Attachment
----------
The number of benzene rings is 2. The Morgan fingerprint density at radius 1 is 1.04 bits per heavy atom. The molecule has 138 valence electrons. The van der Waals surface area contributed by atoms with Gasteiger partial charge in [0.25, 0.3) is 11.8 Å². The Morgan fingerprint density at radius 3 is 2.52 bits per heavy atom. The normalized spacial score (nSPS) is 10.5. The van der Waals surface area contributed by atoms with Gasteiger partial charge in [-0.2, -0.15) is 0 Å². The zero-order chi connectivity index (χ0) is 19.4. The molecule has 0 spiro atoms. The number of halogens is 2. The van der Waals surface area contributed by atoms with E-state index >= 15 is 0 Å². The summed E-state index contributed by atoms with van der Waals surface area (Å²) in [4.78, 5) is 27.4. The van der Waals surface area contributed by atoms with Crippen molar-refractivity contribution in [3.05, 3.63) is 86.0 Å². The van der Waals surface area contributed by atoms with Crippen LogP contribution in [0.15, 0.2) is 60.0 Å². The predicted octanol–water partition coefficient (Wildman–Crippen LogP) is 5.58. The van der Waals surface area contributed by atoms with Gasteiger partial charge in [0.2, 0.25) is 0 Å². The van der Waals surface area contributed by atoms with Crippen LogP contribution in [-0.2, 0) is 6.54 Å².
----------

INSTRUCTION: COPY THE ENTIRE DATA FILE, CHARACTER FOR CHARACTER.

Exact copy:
The number of benzene rings is 2. The Morgan fingerprint density at radius 1 is 1.04 bits per heavy atom. The molecule has 138 valence electrons. The van der Waals surface area contributed by atoms with Gasteiger partial charge in [0.25, 0.3) is 11.8 Å². The Morgan fingerprint density at radius 3 is 2.52 bits per heavy atom. The normalized spacial score (nSPS) is 10.5. The van der Waals surface area contributed by atoms with Gasteiger partial charge in [-0.2, -0.15) is 0 Å². The zero-order chi connectivity index (χ0) is 19.4. The molecule has 0 spiro atoms. The number of halogens is 2. The van der Waals surface area contributed by atoms with E-state index >= 15 is 0 Å². The summed E-state index contributed by atoms with van der Waals surface area (Å²) in [4.78, 5) is 27.4. The van der Waals surface area contributed by atoms with Crippen molar-refractivity contribution in [3.05, 3.63) is 86.0 Å². The van der Waals surface area contributed by atoms with Crippen LogP contribution in [0.15, 0.2) is 60.0 Å². The predicted octanol–water partition coefficient (Wildman–Crippen LogP) is 5.58. The van der Waals surface area contributed by atoms with Gasteiger partial charge in [0.2, 0.25) is 0 Å². The van der Waals surface area contributed by atoms with Crippen LogP contribution in [-0.2, 0) is 6.54 Å².